At one of the congregations I serve, there are huge windows lining each side of the sanctuary. Without fail, every time we have guests come and speak from across the conference, they mention these windows. You see, they aren’t stained-glass. They are simply huge panes of clear glass, and they are indeed beautiful.
Out the north windows you can see the high school across the street, a small rental house, and a large wooded hill beyond. To the south, you can see the parsonage, several homes, and oftentimes people walking on the side street.
Apparently, in the past these windows were something like stained glass. They were thick, yellow, and had giant draperies hanging around them. However, when they were replaced the church bought the huge clear panes. Stained glass would have been nice, but it simply was too expensive. Little did they know, they were making a theological statement.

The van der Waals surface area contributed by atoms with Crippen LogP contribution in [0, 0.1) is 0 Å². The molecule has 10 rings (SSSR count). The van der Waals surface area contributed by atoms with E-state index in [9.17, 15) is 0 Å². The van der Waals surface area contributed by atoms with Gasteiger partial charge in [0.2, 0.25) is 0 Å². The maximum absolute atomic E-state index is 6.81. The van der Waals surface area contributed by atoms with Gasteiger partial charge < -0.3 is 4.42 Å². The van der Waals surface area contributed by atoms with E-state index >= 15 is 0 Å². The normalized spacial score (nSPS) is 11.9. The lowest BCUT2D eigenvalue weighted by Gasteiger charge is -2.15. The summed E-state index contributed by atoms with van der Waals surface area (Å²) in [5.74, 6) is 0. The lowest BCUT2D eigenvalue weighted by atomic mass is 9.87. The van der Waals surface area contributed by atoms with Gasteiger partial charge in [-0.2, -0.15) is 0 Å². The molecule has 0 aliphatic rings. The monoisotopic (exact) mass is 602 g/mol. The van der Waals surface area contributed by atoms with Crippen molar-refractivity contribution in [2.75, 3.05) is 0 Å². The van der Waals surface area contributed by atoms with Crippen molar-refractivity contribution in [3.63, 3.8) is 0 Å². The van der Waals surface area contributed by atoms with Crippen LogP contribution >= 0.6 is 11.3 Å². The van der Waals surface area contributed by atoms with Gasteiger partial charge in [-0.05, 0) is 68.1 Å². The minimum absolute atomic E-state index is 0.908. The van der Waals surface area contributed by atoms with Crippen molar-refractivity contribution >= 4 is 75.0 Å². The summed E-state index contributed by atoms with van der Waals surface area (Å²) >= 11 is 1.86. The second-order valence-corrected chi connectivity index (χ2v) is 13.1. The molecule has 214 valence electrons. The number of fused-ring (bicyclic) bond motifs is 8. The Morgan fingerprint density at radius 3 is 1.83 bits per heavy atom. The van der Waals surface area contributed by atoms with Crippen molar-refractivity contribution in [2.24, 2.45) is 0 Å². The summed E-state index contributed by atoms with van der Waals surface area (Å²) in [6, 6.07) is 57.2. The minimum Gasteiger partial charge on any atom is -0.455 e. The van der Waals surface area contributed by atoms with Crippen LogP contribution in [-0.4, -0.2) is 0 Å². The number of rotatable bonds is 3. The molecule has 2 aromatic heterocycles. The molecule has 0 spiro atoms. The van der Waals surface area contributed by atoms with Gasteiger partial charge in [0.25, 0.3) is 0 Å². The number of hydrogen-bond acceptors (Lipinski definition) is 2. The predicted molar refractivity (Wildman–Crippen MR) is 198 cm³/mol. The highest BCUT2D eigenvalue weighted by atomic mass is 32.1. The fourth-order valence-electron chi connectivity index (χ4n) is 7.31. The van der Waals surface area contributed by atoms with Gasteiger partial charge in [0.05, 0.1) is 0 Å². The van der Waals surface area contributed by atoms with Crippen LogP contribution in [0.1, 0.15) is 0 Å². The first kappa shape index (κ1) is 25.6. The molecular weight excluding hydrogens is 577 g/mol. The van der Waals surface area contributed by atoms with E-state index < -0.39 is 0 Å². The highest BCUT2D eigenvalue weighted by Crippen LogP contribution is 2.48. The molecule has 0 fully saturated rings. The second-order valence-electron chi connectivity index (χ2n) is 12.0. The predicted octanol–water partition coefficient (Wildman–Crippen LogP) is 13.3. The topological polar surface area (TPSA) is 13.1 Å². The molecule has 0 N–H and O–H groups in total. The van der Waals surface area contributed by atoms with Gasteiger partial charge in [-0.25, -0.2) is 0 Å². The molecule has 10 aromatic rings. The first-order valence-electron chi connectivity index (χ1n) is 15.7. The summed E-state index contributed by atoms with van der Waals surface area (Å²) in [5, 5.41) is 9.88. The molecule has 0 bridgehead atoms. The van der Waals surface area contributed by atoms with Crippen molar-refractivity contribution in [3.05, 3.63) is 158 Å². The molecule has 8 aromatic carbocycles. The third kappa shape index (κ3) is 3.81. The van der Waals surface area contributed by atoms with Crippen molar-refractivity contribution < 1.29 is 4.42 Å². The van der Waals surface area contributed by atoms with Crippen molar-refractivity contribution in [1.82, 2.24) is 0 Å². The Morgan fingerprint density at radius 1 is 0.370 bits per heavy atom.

Far too many churches have a stained-glass missiology to go with their opulent stained glass windows. Rather than constantly looking out at the world beyond, people can only contemplate what’s on the inside. Today, in my sermon, I described the beatuy of those windows and the striking image they present of who we are called to be as a church. We gather together, worship faithfully, and listen to God’s call, ever mindful of the world outside the walls.
If we only care about what goes on inside, we’re like a sports team that only practices and never plays the game. We’re created to get in the game. We’re called to be formed in the faith and move to the other side of the glass, where we can live out the adventure of following God’s ongoing mission in the world.